Dr Ehsan Vaghefi
BSc, MSc, PhD
Dr Ehsan Vaghefi holds a joint appointment as a research fellow (Molecular Vision Lab and Auckland Bioengineering Institute) and lecturer in Physiological Optics (Department of Optometry and Vision Sciences). His appointment is a strategic initiative to develop a joint research-led teaching program in Physiological Optics. It also provides him access to a talented pool of potential graduate students with a mix of optics and modelling backgrounds, to perform both the computational and experimental portions of his research.
Dr Vaghefi received his Bachelor of Science in Biomedical Engineering from the Polytechnic University of Tehran in 2005 for his bachelor project based on x-ray based biomedical imaging systems. He continued his education at the University of New South Wales where he obtained his Master of Science in Biomedical Sciences in 2006. The focus of his masters project was computer modelling of the heart's electrical activity. He then joined the Auckland Bioengineering Institute to model and image the microcirculation of the ocular lens for his doctoral thesis.
Dr Vaghefi has been developing magnetic resonance imaging techniques to non-invasively monitor the fluid fluxes inside the ocular lens. His achievements have been published in highly respected international biomedical journals.
Research | Current
Ehsan is a member of the ABI Special Sense Organs research project.
Currently he is continuing his research in the fields of
- Clinically applied physiological optics
- Cataracts research
- Ocular biomedical imaging
- Ocular computational modelling
He has the following funded postgraduate projects available:
- Biological glass: The molecular and cellular determinations of the optical properties of the ocular lens
Although age-related changes to the optical properties of the ocular lens are the leading causes of refractive error (presbyopia) and blindness (cataract), we know little about how the optical properties of the lens are established and maintained at the molecular and cellular levels. Like any glass lens, our biological lens suffers from inherent refractive error, but being a living tissue it compensates for these errors by overexpressing crystallin proteins to create a gradient of refractive index (GRIN). It is our hypothesis that differences in crystallin subtype expression and processing combined with lens structure and function generate and maintain the GRIN.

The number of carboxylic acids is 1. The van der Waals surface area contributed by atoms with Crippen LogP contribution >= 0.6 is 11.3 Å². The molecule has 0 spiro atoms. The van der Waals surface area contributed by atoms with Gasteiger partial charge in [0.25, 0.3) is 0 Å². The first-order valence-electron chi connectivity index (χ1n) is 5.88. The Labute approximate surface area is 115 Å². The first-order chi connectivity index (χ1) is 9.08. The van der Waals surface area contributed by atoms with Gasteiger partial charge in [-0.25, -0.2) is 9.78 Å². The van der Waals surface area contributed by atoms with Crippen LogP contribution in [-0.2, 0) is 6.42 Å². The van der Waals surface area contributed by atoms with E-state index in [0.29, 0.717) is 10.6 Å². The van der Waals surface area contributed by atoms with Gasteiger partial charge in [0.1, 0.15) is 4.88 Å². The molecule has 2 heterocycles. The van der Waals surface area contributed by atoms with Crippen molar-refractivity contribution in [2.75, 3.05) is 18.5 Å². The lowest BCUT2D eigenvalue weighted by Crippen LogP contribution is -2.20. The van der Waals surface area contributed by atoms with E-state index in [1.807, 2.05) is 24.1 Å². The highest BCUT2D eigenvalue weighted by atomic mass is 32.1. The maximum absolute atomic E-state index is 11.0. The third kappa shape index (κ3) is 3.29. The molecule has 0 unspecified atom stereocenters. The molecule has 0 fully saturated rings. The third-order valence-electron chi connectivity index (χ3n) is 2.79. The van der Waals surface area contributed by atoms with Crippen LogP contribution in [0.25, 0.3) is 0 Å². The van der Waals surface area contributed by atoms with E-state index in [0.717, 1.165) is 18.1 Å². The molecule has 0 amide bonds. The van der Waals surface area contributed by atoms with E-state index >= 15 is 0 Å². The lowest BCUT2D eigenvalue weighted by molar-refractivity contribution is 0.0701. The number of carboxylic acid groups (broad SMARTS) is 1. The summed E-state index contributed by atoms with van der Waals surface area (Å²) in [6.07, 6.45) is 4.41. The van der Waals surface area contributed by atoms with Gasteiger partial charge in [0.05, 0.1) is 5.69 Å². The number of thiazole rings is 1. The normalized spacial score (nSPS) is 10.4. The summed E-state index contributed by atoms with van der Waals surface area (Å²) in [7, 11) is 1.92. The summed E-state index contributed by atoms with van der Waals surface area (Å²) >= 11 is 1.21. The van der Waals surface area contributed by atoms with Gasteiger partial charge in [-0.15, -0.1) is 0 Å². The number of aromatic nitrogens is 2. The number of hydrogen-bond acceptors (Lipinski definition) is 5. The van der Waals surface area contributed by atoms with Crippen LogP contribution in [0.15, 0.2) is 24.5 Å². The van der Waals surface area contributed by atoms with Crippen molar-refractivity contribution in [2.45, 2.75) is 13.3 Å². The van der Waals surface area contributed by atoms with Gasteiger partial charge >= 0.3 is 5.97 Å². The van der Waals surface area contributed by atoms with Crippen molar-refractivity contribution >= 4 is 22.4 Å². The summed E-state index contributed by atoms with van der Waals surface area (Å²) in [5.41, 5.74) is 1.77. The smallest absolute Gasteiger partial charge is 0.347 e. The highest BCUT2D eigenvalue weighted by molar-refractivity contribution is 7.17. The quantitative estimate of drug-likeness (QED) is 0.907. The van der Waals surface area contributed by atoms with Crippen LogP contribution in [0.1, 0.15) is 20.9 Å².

We have recently shown that inhibition of lens transport increases lens water content and decreases the GRIN, suggesting the GRIN is actively maintained and that changes in lens physiology will affect overall vision quality. In this application will investigate how lens structure and function interact to establish and maintain the GRIN, and how alterations in these mechanisms affect our quality of vision. This research involves stressing the lens physiology with known external stimuli and then measure its GRIN profile, using an existing laser ray-tracing system. These optical measurements are then used in our optical modelling software (ZEMAX) to create accurate models of the scanned lenses and also to assess their optical efficacy. This project requires basic understanding of ocular physiology, optics and computer modelling.
Areas of expertise
- Physiological Optics
- Non-invasive ocular imaging
- Computational modelling of the eye tissue
Selected publications and creative works (Research Outputs)
- Thakur, S. S., Pan, X., Kumarasinghe, G. L., Yin, N., Pontre, B. P., Vaghefi, E., & Rupenthal, I. D. (2020). Relationship between rheological properties and transverse relaxation time (T2) of artificial and porcine vitreous humour. Experimental Eye Research, 19410.1016/j.exer.2020.108006
Other University of Auckland co-authors: Sachin Thakur, Wilson Pan, Beau Pontre, Ilva Rupenthal
- Vaghefi, E., Hill, S., Kersten, H. M., & Squirrell, D. (2020). Multimodal Retinal Image Analysis via Deep Learning for the Diagnosis of Intermediate Dry Age-Related Macular Degeneration: A Feasibility Study. JOURNAL OF OPHTHALMOLOGY, 202010.1155/2020/7493419
Other University of Auckland co-authors: Hannah Kersten
- Hill, S., Vaghefi, E., Kersten, H., & Squirrell, D. (2019). Multi-input artificial intelligence design for multi-modal retinal imaging diagnosis of intermediate dry age related macular degeneration. CLINICAL AND EXPERIMENTAL OPHTHALMOLOGY. (pp. 2).
- Squirrell, D., Hill, S., Song, E., Xie, L., Alshaikhi, M., & Vaghefi, E. (2019). Primary grading of diabetic retinopathy from retinal images using a custom designed CNN: The Auckland experience. CLINICAL AND EXPERIMENTAL OPHTHALMOLOGY. (pp. 1).
- Hill, S., Mullins, P., Schmiedel, O., Alshaikhi, M., Vaghefi, E., & Squirrell, D. (2019). Epidemiology of diabetic retinopathy and maculopathy in Auckland, New Zealand: a regional photo-screening program 2006-2018. CLINICAL AND EXPERIMENTAL OPHTHALMOLOGY. (pp. 1).
- Sadeghi, S., Al-Ani, H. H., Hill, S., Alsheikhi, M., Vaghefi, E., & Squirrell, D. (2019). Efficacy of intravitreal avastin for the treatment of centre involving diabetic maculopathy in a real-world setting (Auckland DME study II). CLINICAL AND EXPERIMENTAL OPHTHALMOLOGY. (pp. 1).
- Xie, L., Yang, S., Squirrell, D., & Vaghefi, E. (2019). Towards implementation of AI in New Zealand national screening program: Cloud-based, Robust, and Bespoke. 10.1101/823260
- Pan, X., Lie, A. L., White, T. W., Donaldson, P. J., & Vaghefi, E. (2019). Development of an in vivo magnetic resonance imaging and computer modelling platform to investigate the physiological optics of the crystalline lens. Biomedical optics express, 10 (9), 4462-4478. 10.1364/BOE.10.004462
Other University of Auckland co-authors: Paul Donaldson, Alyssa Lie, Wilson Pan